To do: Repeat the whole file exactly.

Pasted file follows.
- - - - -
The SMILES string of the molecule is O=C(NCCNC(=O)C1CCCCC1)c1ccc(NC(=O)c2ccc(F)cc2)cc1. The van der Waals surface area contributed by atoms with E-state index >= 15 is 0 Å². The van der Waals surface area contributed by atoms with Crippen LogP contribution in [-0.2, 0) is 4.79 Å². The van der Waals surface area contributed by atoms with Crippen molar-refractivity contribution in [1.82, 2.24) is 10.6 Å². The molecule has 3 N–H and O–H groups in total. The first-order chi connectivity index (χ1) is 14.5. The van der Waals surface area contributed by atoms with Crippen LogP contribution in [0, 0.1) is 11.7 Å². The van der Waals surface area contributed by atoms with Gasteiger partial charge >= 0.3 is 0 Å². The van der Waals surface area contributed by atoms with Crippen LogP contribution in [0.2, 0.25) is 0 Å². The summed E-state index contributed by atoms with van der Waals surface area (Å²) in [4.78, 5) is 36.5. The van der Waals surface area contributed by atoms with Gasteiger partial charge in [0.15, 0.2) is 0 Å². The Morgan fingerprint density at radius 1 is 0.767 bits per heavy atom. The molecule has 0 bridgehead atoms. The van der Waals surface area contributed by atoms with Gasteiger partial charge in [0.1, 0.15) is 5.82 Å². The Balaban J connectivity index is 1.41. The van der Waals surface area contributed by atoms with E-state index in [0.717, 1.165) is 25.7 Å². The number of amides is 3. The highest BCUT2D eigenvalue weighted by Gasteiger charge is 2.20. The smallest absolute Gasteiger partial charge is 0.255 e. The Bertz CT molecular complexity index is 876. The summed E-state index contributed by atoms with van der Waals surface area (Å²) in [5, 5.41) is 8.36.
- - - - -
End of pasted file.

The SMILES string of the molecule is O=C(NCCNC(=O)C1CCCCC1)c1ccc(NC(=O)c2ccc(F)cc2)cc1. The van der Waals surface area contributed by atoms with E-state index >= 15 is 0 Å². The van der Waals surface area contributed by atoms with Crippen LogP contribution in [-0.2, 0) is 4.79 Å². The van der Waals surface area contributed by atoms with Crippen molar-refractivity contribution in [1.82, 2.24) is 10.6 Å². The molecule has 3 N–H and O–H groups in total. The first-order chi connectivity index (χ1) is 14.5. The van der Waals surface area contributed by atoms with Crippen LogP contribution in [0, 0.1) is 11.7 Å². The van der Waals surface area contributed by atoms with Gasteiger partial charge >= 0.3 is 0 Å². The van der Waals surface area contributed by atoms with Crippen LogP contribution in [0.2, 0.25) is 0 Å². The summed E-state index contributed by atoms with van der Waals surface area (Å²) in [4.78, 5) is 36.5. The van der Waals surface area contributed by atoms with Gasteiger partial charge in [0.15, 0.2) is 0 Å². The Morgan fingerprint density at radius 1 is 0.767 bits per heavy atom. The molecule has 0 bridgehead atoms. The van der Waals surface area contributed by atoms with Gasteiger partial charge in [0.1, 0.15) is 5.82 Å². The Balaban J connectivity index is 1.41. The van der Waals surface area contributed by atoms with E-state index in [0.717, 1.165) is 25.7 Å². The number of amides is 3. The highest BCUT2D eigenvalue weighted by Gasteiger charge is 2.20. The smallest absolute Gasteiger partial charge is 0.255 e. The Bertz CT molecular complexity index is 876. The summed E-state index contributed by atoms with van der Waals surface area (Å²) in [5, 5.41) is 8.36.